A girl picked up the final jack, cheeks pursed in a smile of closed lips. She looked at him with a mischievous glint in her eyes, "I win. A deal is a deal. You're coming with me."
"No fair, Betty!" Sam protested, "You're nine--"
"-- and a half," she finished, blushing. Betty pulled her gray floral dress out across her lap, dropping the ball in beside the jacks. "And you're only eight."
Sam's eyes fogged over, dreamily, as he clutched the key around his neck, "At least I have my key."
"Half of us kids in Great Hall came out of the womb with keys," she said. "You're nothing special."
"Womb? What's a womb?"
She stood, holding out the front of her dress to basket the jacks. With even strides, she led him to the open door. She chose not to answer him.
"Betty, yours ain't not a key."
A shiny emerald ribbon hung from her neck. On its end, upon her back, was a glassy button with a 'fourteen' on it. She pulled sideways on the ribbon, so that the button moved up her shoulder and down the front of her chest, hanging properly.
"It's just an unlucky button."
"How do you figure, Sammy?" she was defensive in tone.
"It's the elevator button for the thirteenth floor. The greatest elevator we know only has twelve buttons. Four basement floors, the Downstairs, and; the eight of the Great Hall's floor and its Upstairs. And if that doesn't make it unlucky, there's the superstitious bit."
"I'm not four," she repeated his chiding of Ron back to him.
They passed through the door frame, into a long and narrow hall.
"It's the key to a thirteenth floor."
"Can't you read, Sam? Look. One - four. Four-teen."
They kept walking down the hall, passing closed doors and plain white walls. The stucco ceiling and bright lighting was harsh on Betty's eyes. She was unaccustomed to the First Floor. The spatious Great Hall had already given her the urge to vomit.
"In all the old legends, of before the Lock Change, there's never a button for the thirteenth floor. And they don't leave it empty. They just assign it the next number," he tried to condescend her in return with a slow pronunciation, "like thir-teen."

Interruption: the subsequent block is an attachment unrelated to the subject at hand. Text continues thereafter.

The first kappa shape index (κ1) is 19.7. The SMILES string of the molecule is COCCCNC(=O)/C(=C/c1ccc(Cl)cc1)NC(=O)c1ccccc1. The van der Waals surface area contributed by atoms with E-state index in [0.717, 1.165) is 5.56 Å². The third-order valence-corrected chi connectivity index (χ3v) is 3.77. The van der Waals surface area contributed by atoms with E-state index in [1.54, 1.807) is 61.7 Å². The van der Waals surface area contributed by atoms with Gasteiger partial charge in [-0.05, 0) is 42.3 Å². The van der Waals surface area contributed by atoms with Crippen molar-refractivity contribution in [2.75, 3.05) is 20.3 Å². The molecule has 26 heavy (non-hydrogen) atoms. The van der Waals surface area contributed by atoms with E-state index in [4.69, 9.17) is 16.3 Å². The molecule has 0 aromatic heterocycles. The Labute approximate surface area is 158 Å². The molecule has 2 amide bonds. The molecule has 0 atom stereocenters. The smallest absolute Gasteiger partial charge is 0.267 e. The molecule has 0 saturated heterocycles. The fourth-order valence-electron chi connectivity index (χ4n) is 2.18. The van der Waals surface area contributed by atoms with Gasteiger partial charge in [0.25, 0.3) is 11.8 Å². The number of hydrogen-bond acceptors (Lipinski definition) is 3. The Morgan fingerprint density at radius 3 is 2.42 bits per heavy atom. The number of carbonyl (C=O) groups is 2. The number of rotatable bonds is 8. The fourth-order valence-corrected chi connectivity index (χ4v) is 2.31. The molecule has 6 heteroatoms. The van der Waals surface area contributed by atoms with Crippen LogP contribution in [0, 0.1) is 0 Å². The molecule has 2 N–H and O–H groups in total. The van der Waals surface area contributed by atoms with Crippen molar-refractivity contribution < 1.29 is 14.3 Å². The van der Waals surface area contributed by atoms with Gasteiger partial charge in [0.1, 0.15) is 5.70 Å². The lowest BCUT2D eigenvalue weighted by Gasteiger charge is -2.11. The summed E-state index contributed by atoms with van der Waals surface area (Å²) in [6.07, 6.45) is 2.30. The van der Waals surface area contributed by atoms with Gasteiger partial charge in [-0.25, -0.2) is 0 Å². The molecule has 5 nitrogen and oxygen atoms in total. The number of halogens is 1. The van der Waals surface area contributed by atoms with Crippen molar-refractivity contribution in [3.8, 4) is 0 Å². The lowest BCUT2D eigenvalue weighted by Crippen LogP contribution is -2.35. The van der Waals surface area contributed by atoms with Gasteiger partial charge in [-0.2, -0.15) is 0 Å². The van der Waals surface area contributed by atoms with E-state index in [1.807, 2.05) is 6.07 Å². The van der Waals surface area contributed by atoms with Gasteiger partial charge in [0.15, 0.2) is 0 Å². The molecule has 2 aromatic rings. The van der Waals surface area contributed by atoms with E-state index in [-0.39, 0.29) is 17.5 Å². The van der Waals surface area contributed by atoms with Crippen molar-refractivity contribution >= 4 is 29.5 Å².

"At least I know what mine's for," said Betty. She stopped and pressed a button on the wall to summon the elevator. It was an arrow, pointing down.
Sam did not notice, nor did he care. Yet, a deal was a deal. Thus, he'd go where she wanted. It was all part of the game. Even if his parents would be impatient, and he might miss lunch.
"Argh!" she flustered, tapper her long fingernails along the wall in a grating rhythm. This place is stark, like the mines of Basement Four.
While she was looking away, Sam took the necklace off. And from his pocket, he withdrew a seemingly identical key on an identical string. Betty doesn't need to know that Mommy's the Moldmaker. She'd just make fun of me, 'cause duplicates don't work.
And the duplicate, the fake, hung now from Samuel's neck.
The ceramic white doors opened, and the elevator hung a foot above the floor. They climbed up, onto the off-height chamber. It was metallic inside. Every surface gleaned silvery gray. And a light above remained dim. Once in a while, it flickered unkindly.
Betty was humming a nursery rhyme.
The panel in front of her lit up as the door closed. In two rows, and a half dozen rows, the buttons gleamed. Below 1, to the right of B1 and above B4, was an empty socket where B2 was supposed to be.
She snickered, and looked down at the pliers that someone had left on the floor, "Darn button-yankers! I guess we're going to take a long way."
The button for B3, below B1 and to the left of B4, turned dark as she pressed it. And the elevator began to move. down.
Sam felt a sensation, as of libraryflies fluttering within his stomach. He loved the elevator, but preferred ascending over descending. Then, a knot of dread formed in his gut.
"I better remember where those stairs are," Betty muttered under her breath as the doors slid open. She walked out under a stony ceiling, arching into the walls. Pipes ran along the walls, and occasionally dripped. It was murky and ominous. Below her feet, was a shaggy red carpet. "You coming, Sam?"
The doors began to slid closed.
Betty thrust out a hand. Her dress fell, and the jacks clattered to the floor. The ball bounced into the elevator. The doors stopped gently upon her wrist, and paused briefly, before opening again. She grinned, "Eight? You're acting like you're six."
"You're acting," Samuel answered in a foul tone, "just like Ron."